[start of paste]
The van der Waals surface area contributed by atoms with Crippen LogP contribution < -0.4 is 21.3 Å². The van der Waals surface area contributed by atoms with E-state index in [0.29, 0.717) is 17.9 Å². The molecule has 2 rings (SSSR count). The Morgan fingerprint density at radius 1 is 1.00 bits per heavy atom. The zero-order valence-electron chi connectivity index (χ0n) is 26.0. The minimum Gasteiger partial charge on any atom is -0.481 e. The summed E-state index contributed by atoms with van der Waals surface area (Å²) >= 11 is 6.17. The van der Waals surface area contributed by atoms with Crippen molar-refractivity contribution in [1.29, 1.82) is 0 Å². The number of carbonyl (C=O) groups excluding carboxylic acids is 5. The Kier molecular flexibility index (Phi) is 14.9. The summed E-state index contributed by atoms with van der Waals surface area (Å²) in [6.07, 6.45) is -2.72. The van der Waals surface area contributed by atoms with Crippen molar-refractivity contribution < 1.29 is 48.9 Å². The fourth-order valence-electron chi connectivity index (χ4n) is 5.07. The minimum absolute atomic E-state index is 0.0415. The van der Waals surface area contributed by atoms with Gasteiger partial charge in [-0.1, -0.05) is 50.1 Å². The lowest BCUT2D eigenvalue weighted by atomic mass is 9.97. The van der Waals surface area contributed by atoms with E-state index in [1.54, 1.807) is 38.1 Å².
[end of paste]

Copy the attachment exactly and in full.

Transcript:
The van der Waals surface area contributed by atoms with Crippen LogP contribution < -0.4 is 21.3 Å². The van der Waals surface area contributed by atoms with E-state index in [0.29, 0.717) is 17.9 Å². The molecule has 2 rings (SSSR count). The Morgan fingerprint density at radius 1 is 1.00 bits per heavy atom. The zero-order valence-electron chi connectivity index (χ0n) is 26.0. The minimum Gasteiger partial charge on any atom is -0.481 e. The summed E-state index contributed by atoms with van der Waals surface area (Å²) >= 11 is 6.17. The van der Waals surface area contributed by atoms with Crippen molar-refractivity contribution in [1.29, 1.82) is 0 Å². The number of carbonyl (C=O) groups excluding carboxylic acids is 5. The Kier molecular flexibility index (Phi) is 14.9. The summed E-state index contributed by atoms with van der Waals surface area (Å²) in [6.07, 6.45) is -2.72. The van der Waals surface area contributed by atoms with Crippen molar-refractivity contribution < 1.29 is 48.9 Å². The fourth-order valence-electron chi connectivity index (χ4n) is 5.07. The minimum absolute atomic E-state index is 0.0415. The van der Waals surface area contributed by atoms with Gasteiger partial charge in [-0.1, -0.05) is 50.1 Å². The lowest BCUT2D eigenvalue weighted by atomic mass is 9.97. The van der Waals surface area contributed by atoms with E-state index in [1.54, 1.807) is 38.1 Å².